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By Scott O'Connell
September 14, 2006
BARRINGTON - An international computer hacker erased an entire database
of town documents from the Barrington town website last Tuesday. Instead
of a list of links to archived meeting minutes and agenda files, web
surfers on the "town documents" page found a repeated message that
morning: "HACKED BY ENO7 (TURKISH) (NOWAR)."
The online prank was apparently the work of a Turkish hacker who has
also infiltrated the databases of several other websites around the
globe in the past few months. Apart from the vague message on the
Barrington website, the hacker has elaborated in past hacks that he or
she is organizing a cyber protest of the Lebanon-Israeli conflict of
According to Adam Kyle of Intap, the Providence-based Internet provider
that hosts Barrington's online file database, the hacker used a
procedure called SQL injection that automatically searched the world
wide web for loopholes in database code.
"It's not one person doing this =C2=97 it's an automated process," he said,
adding that the hacker did not target Barrington's site specifically nor
gain access to any information that wasn't already available to the
"It's an everyday thing you have to look out for," Mr. Kyle said of
eno7's hacking technique. "It's fairly common, but it's also easy to
According to town webmaster Joe Shansky, the hack was apparently
localized to the "town documents" page and did not affect the rest of
the website, which he said was html-based and thus not prone to code
hacks. Barrington Finance Director Dean Huff, who alerted Mr. Shansky to
the hack Tuesday morning, added that it did not affect the town hall's
computers and databases either.
First time hit
Mr. Shansky, who quickly fixed the page last Tuesday, said this was the
first year in which the public database was featured on the town
"That's what you get for going modern," he quipped. "This was really
just a malicious thing."
On Thursday, Mr. Huff said the town was in the process of uploading
files back onto the database. Internet users can in the meantime go to
the Rhode Island Secretary of State's website to access most town
meeting agendas and minutes.
Mr. Shansky said that Intap would adjust the database code to close up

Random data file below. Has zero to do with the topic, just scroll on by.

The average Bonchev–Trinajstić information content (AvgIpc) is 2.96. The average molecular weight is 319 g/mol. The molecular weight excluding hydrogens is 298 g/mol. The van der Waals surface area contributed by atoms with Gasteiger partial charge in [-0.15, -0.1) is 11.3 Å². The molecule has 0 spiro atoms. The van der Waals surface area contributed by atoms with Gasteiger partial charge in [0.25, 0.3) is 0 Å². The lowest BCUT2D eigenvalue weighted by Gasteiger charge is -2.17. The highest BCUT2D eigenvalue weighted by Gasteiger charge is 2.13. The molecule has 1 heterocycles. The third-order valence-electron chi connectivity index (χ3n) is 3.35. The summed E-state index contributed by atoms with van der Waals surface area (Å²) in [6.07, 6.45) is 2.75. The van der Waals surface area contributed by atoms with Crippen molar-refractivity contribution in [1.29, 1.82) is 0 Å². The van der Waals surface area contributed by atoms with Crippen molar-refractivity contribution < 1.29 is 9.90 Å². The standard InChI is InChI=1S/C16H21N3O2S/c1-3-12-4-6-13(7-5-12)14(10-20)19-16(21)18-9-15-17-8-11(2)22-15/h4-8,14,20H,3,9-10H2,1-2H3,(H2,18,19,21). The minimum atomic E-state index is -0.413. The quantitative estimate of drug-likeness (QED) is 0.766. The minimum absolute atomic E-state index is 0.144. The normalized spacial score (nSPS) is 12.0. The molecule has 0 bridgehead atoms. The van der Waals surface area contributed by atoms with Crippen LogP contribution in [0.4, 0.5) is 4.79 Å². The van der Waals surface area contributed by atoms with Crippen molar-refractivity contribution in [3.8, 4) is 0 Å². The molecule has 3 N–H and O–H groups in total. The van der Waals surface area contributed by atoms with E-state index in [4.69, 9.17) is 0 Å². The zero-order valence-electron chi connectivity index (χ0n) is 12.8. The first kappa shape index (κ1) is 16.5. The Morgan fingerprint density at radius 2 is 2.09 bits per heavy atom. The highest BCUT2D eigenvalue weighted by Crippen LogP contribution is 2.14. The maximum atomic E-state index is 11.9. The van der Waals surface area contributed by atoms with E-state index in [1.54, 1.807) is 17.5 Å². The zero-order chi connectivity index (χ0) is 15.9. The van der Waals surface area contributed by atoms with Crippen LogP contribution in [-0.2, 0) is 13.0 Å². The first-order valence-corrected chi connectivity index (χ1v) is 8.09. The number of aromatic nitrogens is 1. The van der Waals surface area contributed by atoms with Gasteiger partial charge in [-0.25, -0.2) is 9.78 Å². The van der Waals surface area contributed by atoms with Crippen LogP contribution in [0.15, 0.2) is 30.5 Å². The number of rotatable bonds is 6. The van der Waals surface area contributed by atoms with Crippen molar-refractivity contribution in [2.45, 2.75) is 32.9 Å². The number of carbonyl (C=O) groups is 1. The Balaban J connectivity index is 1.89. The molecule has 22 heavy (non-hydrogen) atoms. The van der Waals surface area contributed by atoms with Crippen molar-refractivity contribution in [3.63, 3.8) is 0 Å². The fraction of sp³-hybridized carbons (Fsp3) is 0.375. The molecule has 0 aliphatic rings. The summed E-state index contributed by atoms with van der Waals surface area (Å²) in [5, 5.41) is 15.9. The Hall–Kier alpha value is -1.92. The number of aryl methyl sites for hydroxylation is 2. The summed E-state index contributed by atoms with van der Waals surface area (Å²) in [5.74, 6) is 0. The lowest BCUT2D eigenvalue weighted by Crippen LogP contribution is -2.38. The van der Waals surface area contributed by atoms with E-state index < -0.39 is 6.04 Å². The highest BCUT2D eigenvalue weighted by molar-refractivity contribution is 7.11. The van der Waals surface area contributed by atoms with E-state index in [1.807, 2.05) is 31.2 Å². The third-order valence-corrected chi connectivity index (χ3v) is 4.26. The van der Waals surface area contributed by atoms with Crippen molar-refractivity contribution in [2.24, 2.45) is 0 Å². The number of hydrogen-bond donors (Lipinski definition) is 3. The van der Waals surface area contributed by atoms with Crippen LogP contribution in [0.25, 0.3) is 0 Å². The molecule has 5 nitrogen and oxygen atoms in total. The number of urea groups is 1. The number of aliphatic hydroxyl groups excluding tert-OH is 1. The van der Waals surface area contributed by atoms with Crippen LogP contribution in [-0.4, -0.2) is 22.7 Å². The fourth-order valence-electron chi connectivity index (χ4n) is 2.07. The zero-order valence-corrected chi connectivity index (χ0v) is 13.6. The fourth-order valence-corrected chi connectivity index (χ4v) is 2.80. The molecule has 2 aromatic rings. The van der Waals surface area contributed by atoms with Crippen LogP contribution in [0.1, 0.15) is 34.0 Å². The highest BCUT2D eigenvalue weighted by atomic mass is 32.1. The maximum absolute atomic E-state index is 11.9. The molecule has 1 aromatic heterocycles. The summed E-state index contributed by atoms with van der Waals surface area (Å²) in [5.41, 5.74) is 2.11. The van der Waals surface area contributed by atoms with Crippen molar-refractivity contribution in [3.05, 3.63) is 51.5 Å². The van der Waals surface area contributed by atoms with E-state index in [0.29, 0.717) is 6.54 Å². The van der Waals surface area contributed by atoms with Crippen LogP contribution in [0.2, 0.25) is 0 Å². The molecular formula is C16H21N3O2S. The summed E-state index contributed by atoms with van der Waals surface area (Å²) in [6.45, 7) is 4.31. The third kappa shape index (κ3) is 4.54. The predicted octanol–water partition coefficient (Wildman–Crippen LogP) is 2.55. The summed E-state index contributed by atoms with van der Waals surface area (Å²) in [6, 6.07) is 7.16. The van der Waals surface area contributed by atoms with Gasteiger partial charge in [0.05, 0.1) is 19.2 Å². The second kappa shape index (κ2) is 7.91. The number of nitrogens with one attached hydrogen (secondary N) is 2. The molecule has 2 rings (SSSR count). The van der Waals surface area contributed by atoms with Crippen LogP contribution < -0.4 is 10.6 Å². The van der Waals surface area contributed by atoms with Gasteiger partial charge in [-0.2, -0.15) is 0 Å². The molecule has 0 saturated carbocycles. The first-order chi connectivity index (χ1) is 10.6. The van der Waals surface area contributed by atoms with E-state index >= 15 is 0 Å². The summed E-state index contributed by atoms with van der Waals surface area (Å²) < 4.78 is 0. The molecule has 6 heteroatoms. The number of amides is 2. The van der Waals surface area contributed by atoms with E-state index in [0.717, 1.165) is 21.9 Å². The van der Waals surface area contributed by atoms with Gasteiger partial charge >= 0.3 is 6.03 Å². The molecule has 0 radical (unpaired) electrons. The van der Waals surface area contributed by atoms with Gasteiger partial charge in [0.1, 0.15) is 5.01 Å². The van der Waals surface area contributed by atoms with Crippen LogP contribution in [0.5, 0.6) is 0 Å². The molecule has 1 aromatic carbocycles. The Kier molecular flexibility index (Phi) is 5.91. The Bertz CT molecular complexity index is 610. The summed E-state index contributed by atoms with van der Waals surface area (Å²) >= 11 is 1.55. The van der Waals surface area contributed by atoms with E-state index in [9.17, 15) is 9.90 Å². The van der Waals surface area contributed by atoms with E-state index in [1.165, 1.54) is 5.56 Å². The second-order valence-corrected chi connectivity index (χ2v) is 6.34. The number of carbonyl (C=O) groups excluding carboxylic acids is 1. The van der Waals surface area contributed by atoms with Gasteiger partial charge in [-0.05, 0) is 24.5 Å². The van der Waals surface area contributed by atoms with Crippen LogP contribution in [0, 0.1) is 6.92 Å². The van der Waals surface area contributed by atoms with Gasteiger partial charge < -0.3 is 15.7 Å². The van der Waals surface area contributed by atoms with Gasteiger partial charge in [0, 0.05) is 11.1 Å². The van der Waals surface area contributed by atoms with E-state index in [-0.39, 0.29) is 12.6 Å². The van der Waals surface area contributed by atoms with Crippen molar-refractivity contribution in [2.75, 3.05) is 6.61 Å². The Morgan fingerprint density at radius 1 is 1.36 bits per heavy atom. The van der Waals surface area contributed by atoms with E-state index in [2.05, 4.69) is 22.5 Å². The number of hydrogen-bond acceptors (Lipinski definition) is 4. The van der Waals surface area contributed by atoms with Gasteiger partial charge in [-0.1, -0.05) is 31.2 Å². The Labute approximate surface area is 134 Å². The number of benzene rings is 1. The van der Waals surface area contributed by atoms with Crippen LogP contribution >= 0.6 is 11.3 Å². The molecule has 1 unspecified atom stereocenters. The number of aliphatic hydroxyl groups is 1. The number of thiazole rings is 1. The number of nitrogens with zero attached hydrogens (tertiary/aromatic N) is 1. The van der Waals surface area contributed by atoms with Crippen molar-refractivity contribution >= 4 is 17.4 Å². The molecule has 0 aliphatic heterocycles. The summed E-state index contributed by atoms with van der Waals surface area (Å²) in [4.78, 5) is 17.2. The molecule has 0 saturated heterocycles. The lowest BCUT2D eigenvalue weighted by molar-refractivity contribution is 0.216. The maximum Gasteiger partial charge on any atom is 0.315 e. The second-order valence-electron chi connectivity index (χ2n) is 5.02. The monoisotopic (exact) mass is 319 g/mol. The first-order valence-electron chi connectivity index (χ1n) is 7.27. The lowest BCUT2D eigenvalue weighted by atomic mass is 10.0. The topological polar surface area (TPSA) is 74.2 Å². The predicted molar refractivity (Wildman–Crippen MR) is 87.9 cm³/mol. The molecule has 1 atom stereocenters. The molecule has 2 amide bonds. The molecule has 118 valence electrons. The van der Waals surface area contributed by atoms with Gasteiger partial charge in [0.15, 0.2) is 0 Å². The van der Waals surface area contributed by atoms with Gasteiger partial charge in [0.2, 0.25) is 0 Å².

the loophole that led to the hack. He also stated that this incident was
the first such hack to affect Barrington's website in his nine years as
Mr. Kyle said that Intap, which has been Barrington's provider since
1997, had not received any other reports of eno7 hacks from the
company's other clients. He mentioned that this particular hacker had a
worldwide notoriety, however.
"[Eno7's] agenda ... has a lot to do with the conflict in the Middle
East," he said. In order to reach a worldwide audience, Mr. Kyle said
the hacker built a "bot" program that automatically sends out messages
to Internet databases that detect breaks in code.
In the past two months, eno7 has hijacked hundreds of web pages
throughout the Internet, from government pages on Denver's city website
to the electricity information page on Cape Town, South Africa's
website. In most cases, the hacker used the same repeated message in the
Barrington website hack, but occasionally issued a more detailed
On the website www.eyesofeurope.org, for example, the hacker replaced
the main home page with a black screen and white type outlining his
group's modus operandi on July 29. That hack also revealed that two
other international hackers (or hacking groups) were involved in the
prank: Byond crew of Chile and XTech Inc of Argentina.
"Lebanon-Israel ... STOP! No war - peace, that's all," the hacker wrote.
"Hey admin, don't worry not just your page was defaced. This is just a
cyber-protest ...! Join us!!"
Under U.S. federal law, a convicted hacker can face up to 20 years in
prison and/or fines of thousands of dollars, depending on the severity
of the crime (computer hacking is covered under Fraud and False
The hacker apparently did not worry about being caught - he included his
e-mail address at the bottom of that page in July.
Hacked! Town's site hit
Barrington's town website - www.ci.barrington.ri.us - lost an entire
page's worth of town meeting minutes and agenda files last week to a
Turkish hacker. The rest of the site remained unaffected, and as of
Friday the town was in the process of uploading agendas back onto the
* The affected page was www.ci.barrington.ri.us/government/documents.asp
- the website's online database for archived meeting and agenda files.
On Thursday, these were all erased from the main page, probably due
to a glitch in the coding that enabled the hack.
* The hack did not affect the website's other pages, which were
html-based and therefore not vulnerable, nor did it affect the town
hall's computers and databases, according to town officials.
* According to a representative from Intap, Barrington's web service
provider, the hacker randomly targeted the town website, and did not
steal any information not already available to the public.
* The database feature, installed on the town website earlier this year,
was an "additional service," said town financial director Dean Huff.
Residents can also access online meeting postings at the Secretary of
State's website at www.state.ri.us.
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